Lesson #310: Pope Formosus Goes on Trial

I am not religious. I do, however, have a longstanding interest in religious history. In fairness, this is probably, in part, because there’s a quite a lot of history from which religion cannot be extracted.

Anyway, today, I learned the Catholic Church once exhumed a former Pope, dressed his corpse — which had been rotting in a tomb for seven months by that point — in Papal robes, propped said corpse-in-a-Pope-costume up on a throne, and put it on trial in an event that actually has a name.

I literally could not be more excited by this. Medieval Papacy was effing insane! (See also: my lesson on Pope Benedict IX, who sold the Papacy in 1045, the 882 assassination of Pope John VIII, who was poisoned and when that didn’t work quickly enough, had his head beaten in with a hammer, and the 904 prison strangulation of deposed Pope Leo V, which was ordered by then-Pope Sergius III.)

In January of 897 CE, the remains of Pope Formosus were tried at the Basilica of St. John Lateran in what was legitimately called the “Cadaver Synod” (or synod horrenda in Latin). The synod was called by Formosus’ successor, Stephen VI. The crimes for which Formosus was called to answer were transmigrating sees in violation of canon law, which was related to a quarrel with Pope John VIII over a bunch of Bulgarians wanting Formosus to be their bishop in 876, perjury, and attempting to exercise the office of Bishop while a layman.

All of this, which seems pretty obvious, came about because of serious political turmoil in Italy from the mid-9th to mid-10th centuries.* Stephen was unhappy with the way he felt Formosus had allowed Rome’s powerful political families more sway over the Church than was acceptable. Formosus’ corpse was appointed a deacon to speak for it, but the entire affair was a circus; Formosus was found guilty of all charges, his Papacy was retroactively voided, Stephen cut off the three fingers used for blessings, and reburied in a common cemetery. The corpse was later disinterred (again), weighted, and thrown in the Tiber, where a monk fished him out…which is all very fortuitous because public backlash from the Cadaver Synod landed Stephen in jail (and then dead) eight months later.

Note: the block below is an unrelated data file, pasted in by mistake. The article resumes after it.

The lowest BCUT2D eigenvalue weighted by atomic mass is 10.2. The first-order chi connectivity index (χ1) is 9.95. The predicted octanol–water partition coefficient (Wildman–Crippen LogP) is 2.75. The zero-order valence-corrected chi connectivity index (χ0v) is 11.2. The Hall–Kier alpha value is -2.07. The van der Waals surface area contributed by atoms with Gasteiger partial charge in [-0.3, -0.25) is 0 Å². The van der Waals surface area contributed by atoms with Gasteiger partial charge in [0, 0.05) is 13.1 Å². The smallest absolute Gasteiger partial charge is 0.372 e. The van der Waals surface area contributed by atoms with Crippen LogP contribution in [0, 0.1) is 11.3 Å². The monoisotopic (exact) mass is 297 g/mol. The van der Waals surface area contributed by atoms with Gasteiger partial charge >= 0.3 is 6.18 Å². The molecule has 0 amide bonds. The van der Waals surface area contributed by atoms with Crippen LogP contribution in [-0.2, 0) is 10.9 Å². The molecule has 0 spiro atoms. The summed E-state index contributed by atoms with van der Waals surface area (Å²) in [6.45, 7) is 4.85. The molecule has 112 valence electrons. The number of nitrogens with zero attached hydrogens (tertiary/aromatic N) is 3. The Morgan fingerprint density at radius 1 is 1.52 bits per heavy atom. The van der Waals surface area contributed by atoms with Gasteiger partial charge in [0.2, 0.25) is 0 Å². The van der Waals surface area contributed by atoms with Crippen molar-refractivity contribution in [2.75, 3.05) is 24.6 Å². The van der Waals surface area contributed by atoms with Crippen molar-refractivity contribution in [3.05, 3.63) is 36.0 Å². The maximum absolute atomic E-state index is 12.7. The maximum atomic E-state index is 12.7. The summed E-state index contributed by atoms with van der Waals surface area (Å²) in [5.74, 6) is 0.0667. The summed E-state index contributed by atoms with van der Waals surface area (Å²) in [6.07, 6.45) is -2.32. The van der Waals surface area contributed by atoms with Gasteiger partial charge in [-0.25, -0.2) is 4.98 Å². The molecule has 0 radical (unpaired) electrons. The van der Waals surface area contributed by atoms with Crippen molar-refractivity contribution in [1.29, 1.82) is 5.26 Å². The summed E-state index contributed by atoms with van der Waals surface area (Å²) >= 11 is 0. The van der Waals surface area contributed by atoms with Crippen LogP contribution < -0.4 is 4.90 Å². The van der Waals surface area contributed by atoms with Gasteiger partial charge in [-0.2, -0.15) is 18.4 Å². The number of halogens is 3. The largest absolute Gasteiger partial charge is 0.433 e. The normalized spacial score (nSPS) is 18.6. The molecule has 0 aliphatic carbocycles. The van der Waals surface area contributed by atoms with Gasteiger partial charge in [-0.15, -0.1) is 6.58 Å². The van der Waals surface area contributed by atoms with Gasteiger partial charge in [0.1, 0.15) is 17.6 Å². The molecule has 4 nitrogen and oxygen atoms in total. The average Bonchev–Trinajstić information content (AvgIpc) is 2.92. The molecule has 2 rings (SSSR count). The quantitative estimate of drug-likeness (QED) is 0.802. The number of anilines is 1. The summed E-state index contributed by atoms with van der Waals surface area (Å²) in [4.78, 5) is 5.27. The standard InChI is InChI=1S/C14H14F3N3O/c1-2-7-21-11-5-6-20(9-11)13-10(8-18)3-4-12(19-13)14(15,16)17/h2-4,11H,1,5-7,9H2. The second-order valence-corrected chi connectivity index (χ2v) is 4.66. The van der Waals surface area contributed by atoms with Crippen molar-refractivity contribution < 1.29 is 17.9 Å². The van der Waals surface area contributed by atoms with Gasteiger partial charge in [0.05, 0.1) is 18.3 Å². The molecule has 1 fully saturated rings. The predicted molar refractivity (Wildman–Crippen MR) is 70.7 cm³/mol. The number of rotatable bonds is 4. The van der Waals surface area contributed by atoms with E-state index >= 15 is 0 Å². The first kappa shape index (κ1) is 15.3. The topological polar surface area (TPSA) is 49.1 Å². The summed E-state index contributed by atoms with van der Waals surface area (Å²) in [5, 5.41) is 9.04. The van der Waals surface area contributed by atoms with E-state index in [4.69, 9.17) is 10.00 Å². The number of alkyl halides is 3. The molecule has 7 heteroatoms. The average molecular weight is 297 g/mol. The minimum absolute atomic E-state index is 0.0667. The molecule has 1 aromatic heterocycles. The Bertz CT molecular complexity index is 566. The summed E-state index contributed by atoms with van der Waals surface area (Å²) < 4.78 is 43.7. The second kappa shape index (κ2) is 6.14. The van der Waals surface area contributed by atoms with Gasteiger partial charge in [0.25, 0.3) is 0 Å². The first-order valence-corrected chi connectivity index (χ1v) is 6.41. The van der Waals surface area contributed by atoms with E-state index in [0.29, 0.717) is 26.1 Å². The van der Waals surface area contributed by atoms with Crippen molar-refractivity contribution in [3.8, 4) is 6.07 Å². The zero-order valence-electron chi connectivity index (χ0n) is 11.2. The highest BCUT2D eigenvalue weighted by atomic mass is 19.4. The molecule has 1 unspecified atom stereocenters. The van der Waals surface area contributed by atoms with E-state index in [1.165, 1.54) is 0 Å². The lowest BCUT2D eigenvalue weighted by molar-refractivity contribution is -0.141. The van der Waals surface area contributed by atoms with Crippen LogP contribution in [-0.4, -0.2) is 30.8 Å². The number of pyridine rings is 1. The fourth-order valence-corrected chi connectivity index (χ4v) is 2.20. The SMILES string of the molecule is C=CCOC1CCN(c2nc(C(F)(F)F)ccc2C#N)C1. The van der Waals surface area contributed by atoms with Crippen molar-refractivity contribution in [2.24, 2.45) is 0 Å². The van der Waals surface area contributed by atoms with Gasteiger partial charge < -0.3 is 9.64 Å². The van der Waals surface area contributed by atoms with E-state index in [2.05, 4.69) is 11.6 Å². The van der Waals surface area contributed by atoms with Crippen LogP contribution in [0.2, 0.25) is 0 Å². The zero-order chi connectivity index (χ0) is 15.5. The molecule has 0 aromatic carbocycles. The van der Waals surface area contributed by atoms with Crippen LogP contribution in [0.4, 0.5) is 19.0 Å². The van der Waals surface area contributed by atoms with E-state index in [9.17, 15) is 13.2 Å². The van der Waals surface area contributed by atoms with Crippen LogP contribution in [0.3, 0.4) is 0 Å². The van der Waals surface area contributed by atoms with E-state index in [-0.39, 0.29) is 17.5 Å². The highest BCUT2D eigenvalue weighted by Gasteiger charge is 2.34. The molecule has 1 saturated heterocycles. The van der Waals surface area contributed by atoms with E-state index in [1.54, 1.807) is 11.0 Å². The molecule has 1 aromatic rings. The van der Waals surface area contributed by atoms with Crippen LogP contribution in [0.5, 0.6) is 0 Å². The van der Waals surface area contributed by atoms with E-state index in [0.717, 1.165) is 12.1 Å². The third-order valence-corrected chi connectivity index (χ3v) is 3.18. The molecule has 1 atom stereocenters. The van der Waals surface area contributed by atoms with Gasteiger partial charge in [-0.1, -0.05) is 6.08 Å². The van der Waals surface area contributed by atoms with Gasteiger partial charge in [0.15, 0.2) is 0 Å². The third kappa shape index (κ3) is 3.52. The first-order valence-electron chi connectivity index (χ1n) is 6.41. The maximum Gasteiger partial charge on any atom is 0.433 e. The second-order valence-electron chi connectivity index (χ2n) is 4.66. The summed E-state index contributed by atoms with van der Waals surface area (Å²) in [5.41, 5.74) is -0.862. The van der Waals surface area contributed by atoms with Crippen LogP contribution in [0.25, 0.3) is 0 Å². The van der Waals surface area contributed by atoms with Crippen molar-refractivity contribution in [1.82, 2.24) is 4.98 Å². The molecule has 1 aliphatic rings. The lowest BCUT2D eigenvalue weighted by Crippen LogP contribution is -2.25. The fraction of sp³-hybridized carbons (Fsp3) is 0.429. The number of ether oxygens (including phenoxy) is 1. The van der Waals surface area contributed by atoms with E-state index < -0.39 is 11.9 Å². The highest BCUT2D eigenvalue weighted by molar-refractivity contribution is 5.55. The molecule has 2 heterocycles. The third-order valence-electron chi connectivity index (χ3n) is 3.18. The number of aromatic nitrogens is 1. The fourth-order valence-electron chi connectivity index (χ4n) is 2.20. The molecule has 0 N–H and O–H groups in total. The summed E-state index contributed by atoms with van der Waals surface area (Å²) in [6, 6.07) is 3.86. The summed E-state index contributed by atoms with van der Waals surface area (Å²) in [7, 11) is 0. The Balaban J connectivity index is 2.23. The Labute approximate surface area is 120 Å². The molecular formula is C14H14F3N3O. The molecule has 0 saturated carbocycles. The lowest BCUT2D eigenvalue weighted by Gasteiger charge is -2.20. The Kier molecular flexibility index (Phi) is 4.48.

In December 897, Pope Theodore II convened a synod to annul the verdict, rehabilitate Formosus, and reinter him, in full Papal garb, at St. Peter’s.  A pair of synods called a year later under Pope John IX confirmed Theodore’s findings, ordered the report of the proceedings of the Cadaver Synod destroyed, and prohibited the trial of anyone who was deceased.

Of course, then Pope Sergius III (our murder-y friend from earlier, also the only Pope to sire an illegitimate son — John XI — who would later become Pope himself), who had been a co-judge in the Cadaver Synod, reversed the rulings issued by Theodore and John. This was, in fact, the last ruling on the subject, though the Holy See sides with Formosus, who remains buried at St. Peter’s Basilica.**

An interesting aside: the Catholic Encyclopedia, which is quite a good source for religious history, has decided to pretend this event never happened. There is no entry for it nor any mention of it at all.

*In the century between 872 and 972, there were 27 Popes, of whom a whopping nine served during an nine-year span between 896 and 904. Five of the 27 were either assassinated or deposed and then murdered in prison.

**More information here and here.


One thought on “Lesson #310: Pope Formosus Goes on Trial

  1. […] assassination, baby mamas, the exhumation and trial of a dead Pope (no joke; you can read all about the trial of Pope Formosus over on my learning blog…it’s a fantastically bizarre story), poisoning, prison, three concurrent Popes, and the […]

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